And this is where we turn to "The Princess Bride."
'The Princess Bride'
In 1973, William Goldman’s fantasy novel was published.
Over the next decade and a half, there were several attempts to turn the book into a movie.
"Goldman liked to tell this story that studio heads would buy the rights to 'The Princess Bride' and then get fired the next weekend," Cohen says. "There was something haunted about 'The Princess Bride.' "
Why weren't Hollywood power brokers eager to make the film?
"I think people have a hard time with things that push boundaries and that try to pack a lot of things into a little space," Cohen says.
"It's almost like a deep 3-point shot, or something like that," I say.
"People thought that you shouldn't do it. And so people didn't do it. And, yet, we now know that it probably makes a lot of sense to do it," Cohen says.
Who would be empowered to take an unconventional shot like that?
Someone with a lot of talent, sure. But that apparently wasn’t enough: cinema all-stars Robert Redford, Norman Jewison and Francois Truffaut had all tried and failed to make the movie.
Ben Cohen thinks it had to be someone who also had the hot hand, someone who was really on a roll.
Which brings us to director Rob Reiner.
Rob Reiner's Rise
In 1984, Reiner made his big screen directorial debut with "This is Spinal Tap," a mockumentary about a metal band.
"Now, it wasn't a commercial success until many years later," Cohen says, "but it was a critical hit. People liked it, and that let him make another movie."
Reiner next made "The Sure Thing," and then "Stand By Me."
"It is a huge commercial hit at the box office," Cohen says. "It’s once again a critical smash."
Rob Reiner was on a roll — and he knew what he wanted to make next.
"Rob Reiner puts all of his chips on the table, and he makes 'The Princess Bride,' " Cohen says. "He used the hot hand to make something that nobody else would’ve wanted him to make.
"In basketball, we sort of have a word for this. It's called a 'heat check,' right? A heat check is when you've made a few shots in a row, and you kind of throw up a crazy shot. A risky shot, a long shot. 'The Princess Bride' was Rob Reiner's heat check."
And if "The Princess Bride" was Rob Reiner’s heat check, it was a swish. The movie became a cult classic that’s now on the Library of Congress’s National Film Registry.
And maybe, just maybe, a belief in the hot hand — or that any person can be "on a roll" — helped Rob Reiner finally get the unconventional film made.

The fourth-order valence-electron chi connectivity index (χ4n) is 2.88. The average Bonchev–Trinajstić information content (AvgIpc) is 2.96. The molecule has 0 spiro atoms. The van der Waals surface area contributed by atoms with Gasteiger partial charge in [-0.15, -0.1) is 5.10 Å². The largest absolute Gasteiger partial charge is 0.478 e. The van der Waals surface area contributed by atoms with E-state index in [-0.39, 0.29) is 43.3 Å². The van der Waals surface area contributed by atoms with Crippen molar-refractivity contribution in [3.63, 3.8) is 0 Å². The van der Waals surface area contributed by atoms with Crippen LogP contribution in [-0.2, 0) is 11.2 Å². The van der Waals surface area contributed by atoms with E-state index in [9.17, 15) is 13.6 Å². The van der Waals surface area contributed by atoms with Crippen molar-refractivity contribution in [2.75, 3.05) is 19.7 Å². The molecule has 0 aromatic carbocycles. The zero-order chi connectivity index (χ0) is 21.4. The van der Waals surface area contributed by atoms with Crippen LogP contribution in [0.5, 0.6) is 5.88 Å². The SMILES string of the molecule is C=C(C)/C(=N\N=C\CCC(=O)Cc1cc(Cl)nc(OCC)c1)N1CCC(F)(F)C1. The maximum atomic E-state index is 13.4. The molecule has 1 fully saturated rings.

Steph Curry's 'Heat Check'
Now, getting back to February 27, 2013, Stephen Curry has hit two 3-pointers in a row, and now he’s got the ball on the fast break.
He stops at the 3-point line and prepares to shoot. This, Ben Cohen says, was Steph Curry’s heat check.
"You can almost see this look of confusion on the face of the Knicks defender, because what Steph Curry was doing in that moment was so audacious."
The shot, of course, went in.
He kept going.
Steph Curry finished with 54 points.
Ben Cohen says most NBA superstars have a game where everything seems to click. But, for Steph Curry, the difference between before and after February 27, 2013 is especially striking.
"Before that game, Steph Curry in his career averaged 18 points on five 3-point attempts per game," Cohen says. "After that game, he's averaged 26 points per game on 10 3-point attempts per game. This is when things changed, when he was allowed to shoot the types of 3-pointers that nobody had ever been allowed to shoot before."
Regardless of whether or not the hot hand is real, and regardless of how significant the hot hand effect may really be (and you’ll have to check out Ben Cohen’s book to delve into all of that), at the very least, the fact that people believed in the hot hand helped empower Steph Curry to take the sorts of shots he’d always been capable of making.
Since that night, Steph Curry has won two MVP Awards, and NBA players are taking more 3-pointers than ever before.
But there’s actually one more reason why the night Steph Curry scored 54 points on the Knicks is noteworthy.
"The most amazing part of this game is that the Knicks actually did win," Cohen says. "Steph had the greatest scoring game of his career, and the Warriors lost to the New York Knicks."
Ben Cohen’s new book is "The Hot Hand: The Mystery and Science of Streaks."
This segment aired on April 18, 2020.